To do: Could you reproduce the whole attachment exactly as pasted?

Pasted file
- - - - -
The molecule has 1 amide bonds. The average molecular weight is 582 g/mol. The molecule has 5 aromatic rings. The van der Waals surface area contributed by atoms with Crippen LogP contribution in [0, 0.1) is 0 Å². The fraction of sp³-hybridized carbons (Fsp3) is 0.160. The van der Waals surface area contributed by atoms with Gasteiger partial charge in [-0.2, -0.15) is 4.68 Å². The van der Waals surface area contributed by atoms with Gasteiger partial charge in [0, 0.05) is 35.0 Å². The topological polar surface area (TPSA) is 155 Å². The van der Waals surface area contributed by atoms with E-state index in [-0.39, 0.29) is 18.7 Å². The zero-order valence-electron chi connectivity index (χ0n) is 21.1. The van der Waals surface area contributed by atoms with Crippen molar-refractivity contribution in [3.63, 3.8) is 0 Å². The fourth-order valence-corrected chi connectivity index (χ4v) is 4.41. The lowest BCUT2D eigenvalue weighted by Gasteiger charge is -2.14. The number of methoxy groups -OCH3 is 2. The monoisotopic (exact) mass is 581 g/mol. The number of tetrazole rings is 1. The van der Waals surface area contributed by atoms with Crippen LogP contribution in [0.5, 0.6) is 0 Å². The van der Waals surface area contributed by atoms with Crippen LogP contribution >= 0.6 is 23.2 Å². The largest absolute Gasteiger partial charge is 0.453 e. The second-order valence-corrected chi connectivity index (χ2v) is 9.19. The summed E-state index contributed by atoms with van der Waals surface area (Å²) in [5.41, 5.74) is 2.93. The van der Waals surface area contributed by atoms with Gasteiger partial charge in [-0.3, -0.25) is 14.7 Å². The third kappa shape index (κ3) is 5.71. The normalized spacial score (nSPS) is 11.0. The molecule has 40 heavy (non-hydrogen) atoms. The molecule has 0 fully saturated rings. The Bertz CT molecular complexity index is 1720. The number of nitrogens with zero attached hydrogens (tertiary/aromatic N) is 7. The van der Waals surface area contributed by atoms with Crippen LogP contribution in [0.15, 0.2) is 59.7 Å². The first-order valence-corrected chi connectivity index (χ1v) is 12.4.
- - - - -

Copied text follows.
The molecule has 1 amide bonds. The average molecular weight is 582 g/mol. The molecule has 5 aromatic rings. The van der Waals surface area contributed by atoms with Crippen LogP contribution in [0, 0.1) is 0 Å². The fraction of sp³-hybridized carbons (Fsp3) is 0.160. The van der Waals surface area contributed by atoms with Gasteiger partial charge in [-0.2, -0.15) is 4.68 Å². The van der Waals surface area contributed by atoms with Gasteiger partial charge in [0, 0.05) is 35.0 Å². The topological polar surface area (TPSA) is 155 Å². The van der Waals surface area contributed by atoms with E-state index in [-0.39, 0.29) is 18.7 Å². The zero-order valence-electron chi connectivity index (χ0n) is 21.1. The van der Waals surface area contributed by atoms with Crippen molar-refractivity contribution in [3.63, 3.8) is 0 Å². The fourth-order valence-corrected chi connectivity index (χ4v) is 4.41. The lowest BCUT2D eigenvalue weighted by Gasteiger charge is -2.14. The number of methoxy groups -OCH3 is 2. The monoisotopic (exact) mass is 581 g/mol. The number of tetrazole rings is 1. The van der Waals surface area contributed by atoms with Crippen LogP contribution in [0.5, 0.6) is 0 Å². The van der Waals surface area contributed by atoms with Crippen LogP contribution >= 0.6 is 23.2 Å². The largest absolute Gasteiger partial charge is 0.453 e. The second-order valence-corrected chi connectivity index (χ2v) is 9.19. The summed E-state index contributed by atoms with van der Waals surface area (Å²) in [5.41, 5.74) is 2.93. The van der Waals surface area contributed by atoms with Gasteiger partial charge in [-0.3, -0.25) is 14.7 Å². The third kappa shape index (κ3) is 5.71. The normalized spacial score (nSPS) is 11.0. The molecule has 40 heavy (non-hydrogen) atoms. The molecule has 0 fully saturated rings. The Bertz CT molecular complexity index is 1720. The number of nitrogens with zero attached hydrogens (tertiary/aromatic N) is 7. The van der Waals surface area contributed by atoms with Crippen LogP contribution in [0.15, 0.2) is 59.7 Å². The first-order valence-corrected chi connectivity index (χ1v) is 12.4.